Woodlands near Danescourt could be cut down to Build 36 Houses
Local residents living in the Danescourt area of Cardiff are campaigning against a planned development for thirty-six affordable homes.
Along these woodlands near the River Taff in Danescourt in Cardiff, the Taff Housing Association has planned to develop thirty-six new affordable homes. Many trees would be felled resulting in almost three hectares of wood being cut down in the plans to build on the land.
People living nearby are objecting to the plans and many have written and signed petitions urging Cardiff Council to refuse the permission to cut down the trees to build houses on the land.
The Save Our Woods campaign has been fighting the plans for 17 years, according to campaigner Helen Stewart. The group has put painted pebbles and laminated posts around the woodlands to raise awareness of the plans to build houses on the land.
She says, “Don’t take away one of our remaining lovely green spaces. The area is very close to the Taff River and is part of the supposedly protected Taff River corridor. It’s the start of a band of green on either side of the Taff River in this area. It’s a really useful green space, very close to people’s homes in this area. It serves a lot of community.”
Developers have been refused permission to build on this land twice before – once in 2004 with five houses and in 2012 with forty-eight houses. While the latest plans have reduced the number of proposed houses to thirty-six from the initial plan of forty-five houses, people living nearby are still objecting to the plans because of the loss of woodland.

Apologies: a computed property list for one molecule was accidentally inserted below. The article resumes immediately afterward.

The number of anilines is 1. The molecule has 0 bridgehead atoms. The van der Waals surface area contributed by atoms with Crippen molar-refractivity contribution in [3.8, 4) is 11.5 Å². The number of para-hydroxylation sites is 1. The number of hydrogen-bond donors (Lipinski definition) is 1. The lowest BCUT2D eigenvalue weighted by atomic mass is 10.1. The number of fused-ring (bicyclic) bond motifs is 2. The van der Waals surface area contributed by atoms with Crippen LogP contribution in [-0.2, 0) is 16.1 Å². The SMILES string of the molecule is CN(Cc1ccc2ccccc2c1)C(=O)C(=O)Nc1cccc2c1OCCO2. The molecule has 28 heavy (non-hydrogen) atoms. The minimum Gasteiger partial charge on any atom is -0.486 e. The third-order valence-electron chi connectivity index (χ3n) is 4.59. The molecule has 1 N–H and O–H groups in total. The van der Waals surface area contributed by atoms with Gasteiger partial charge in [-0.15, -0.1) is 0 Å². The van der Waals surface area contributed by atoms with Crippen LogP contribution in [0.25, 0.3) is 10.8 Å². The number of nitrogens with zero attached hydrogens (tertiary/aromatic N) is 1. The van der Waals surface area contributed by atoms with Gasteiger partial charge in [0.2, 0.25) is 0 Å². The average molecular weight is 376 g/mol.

Simon Field has lived in the area since 2004. He says “The woodlands are an important habitat for wildlife. This is a patch of green land that is marked for protection. It’s full of bats and owls and other wildlife. There are some meadows that have been let go as being just rough open land on this woodland and this time they’re proposing to drive a road through the woodlands because they haven’t got access from this side because that’s been denied before.”
” We want to preserve the woods. A lot of people have discovered the woods during the lockdown and a lot of them are using this to get exercise, to breathe fresh air, and to be in a traffic-free environment. So the campaign to stop development has been very strong this time.”
The developers have argued that there is a significant need for affordable housing in the area and that the grassland fields are considered to be of poor ecological value.
Locals and the campaigners have strongly disputed this, referring to 7,000 homes currently being built at Plasdŵr less than a mile away from the woodlands.
Ms. Stewart says, “We don’t want to deny anybody homes to live in but this particular area has already got a couple, at least two, and actually several more really huge developments going on. We have one less than a mile, but half a mile from this location at Plasdŵr, a development of up to 7,000 houses on green fields. So we say if planners deem that there’s a specific necessity in this area for more affordable housing, it should be incorporated into these huge developments.”
The latest plans will go to the planning committee of Cardiff Council later this year.